3 Ways Your Career Website Affects Agency Results

Many job functions, and even entire industries, are facing a talent shortage that makes it difficult for organizations to fill their open positions with qualified candidates.

To overcome this challenge, many organizations are developing career websites to compete for qualified candidates and win them for their team. A great career website does more than list your open opportunities – it sells your candidates on the idea of working at your organization.

A great career website can also help agencies sell your opportunities to their candidates – so you get the best results. Here’s how:

1. Your career website helps agencies get a better candidate response rate.

Direct hire agencies will usually reference information found on your career website when they first reach out to a candidate to get them excited about your opportunity.

Before they’ll agree to be submitted, however, they will usually request the organization’s name so they can do a little research. Your website is the first place they’ll go, and a great career website will show them what it’s like to work at your organization.

Share information about what makes your opportunity unique. Pay particular attention to opportunities for advancement and training, your employee benefits and perks, and anything else you offer to attract and retain talent.

The most in-demand candidates will have plenty of opportunities available to them, and your career website can be the difference between them agreeing to be submitted for your opportunity over another.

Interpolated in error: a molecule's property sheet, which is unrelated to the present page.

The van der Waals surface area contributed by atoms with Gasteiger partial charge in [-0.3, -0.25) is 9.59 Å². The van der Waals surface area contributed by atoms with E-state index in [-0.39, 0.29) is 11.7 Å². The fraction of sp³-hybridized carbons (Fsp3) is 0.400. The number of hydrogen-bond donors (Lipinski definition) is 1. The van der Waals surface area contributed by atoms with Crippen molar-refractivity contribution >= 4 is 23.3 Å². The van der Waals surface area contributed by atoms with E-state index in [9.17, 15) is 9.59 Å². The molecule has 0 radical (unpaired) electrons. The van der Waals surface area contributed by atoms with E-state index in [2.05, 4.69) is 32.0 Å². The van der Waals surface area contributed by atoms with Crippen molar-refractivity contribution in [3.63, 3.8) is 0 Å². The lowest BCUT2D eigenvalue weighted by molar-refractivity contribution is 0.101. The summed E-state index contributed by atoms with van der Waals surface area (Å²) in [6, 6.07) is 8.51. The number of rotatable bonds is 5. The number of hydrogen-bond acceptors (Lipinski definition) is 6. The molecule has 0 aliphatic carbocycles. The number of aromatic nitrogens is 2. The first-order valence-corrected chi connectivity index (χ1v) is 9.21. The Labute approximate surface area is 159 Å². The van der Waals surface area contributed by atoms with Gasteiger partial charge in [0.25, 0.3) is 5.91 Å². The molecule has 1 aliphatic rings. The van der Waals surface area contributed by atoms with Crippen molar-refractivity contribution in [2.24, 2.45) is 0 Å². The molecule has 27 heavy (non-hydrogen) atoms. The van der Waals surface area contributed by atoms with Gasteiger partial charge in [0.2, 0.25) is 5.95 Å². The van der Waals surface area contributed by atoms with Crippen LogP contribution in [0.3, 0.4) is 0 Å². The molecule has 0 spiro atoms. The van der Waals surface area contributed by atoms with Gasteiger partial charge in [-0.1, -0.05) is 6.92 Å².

2. Your career website helps agencies screen your candidates better.

While a great career website can help you attract top-tier talent, it can also help you screen out those who would not be a good fit. In some cases, the candidate may self-select out when the recruiter first approaches them.

In other cases, your direct hire agency may use the information on your career website to better screen candidates, based on cultural fit.

Share as much information about your company culture as possible to make sure you’re attracting the right candidates. Describe your work environment, and the traits of people that tend to excel there. Better yet, share videos from various members of your team to let them explain what makes your opportunity unique.

This can help candidates identify more closely with your organization, and give your agency recruiters an ideal candidate profile to strive for.

3. Your career website helps agencies close your top choice candidates.

Your agency recruiter is working to pre-close your candidates throughout the recruitment process to understand what it would take for them to accept an offer, if one is presented.

Candidates may reference your career website multiple times to get a deeper understanding of what it would be like to work at your organization and to determine if it’s a good fit for them.

In the final stages, they want to see proof that your organization is all that you’ve said it will be throughout the recruitment process. Much like a LinkedIn profile may be more honest than a resume because it’s available for public consumption and scrutiny, your career website can validate what you’ve said in person because publicly available information is generally more transparent.

When developing your career website, make sure it’s consistent with how you sell your opportunities during the interview process.

2017-08-02T21:33:07+00:00 September 24th, 2015|

About the Author:

Jen Dewar is a marketing consultant in the HR technology space with a focus on developing educational content for recruiters, corporate HR professionals, and staffing agency owners. She has spent the past 10 years working with a wide variety of companies — from corporate marketing for healthcare organizations and recruitment firms, to startup marketing for both Identified and Bright.com, prior to their respective acquisitions. When she's not doing marketing, you can find Jen snowboarding in Tahoe with her husband, traveling abroad, or enjoying a night in with friends and a good bottle of wine. She's a graduate of the University of California, Santa Barbara, with a degree in Socio-Economic and Political Global Studies.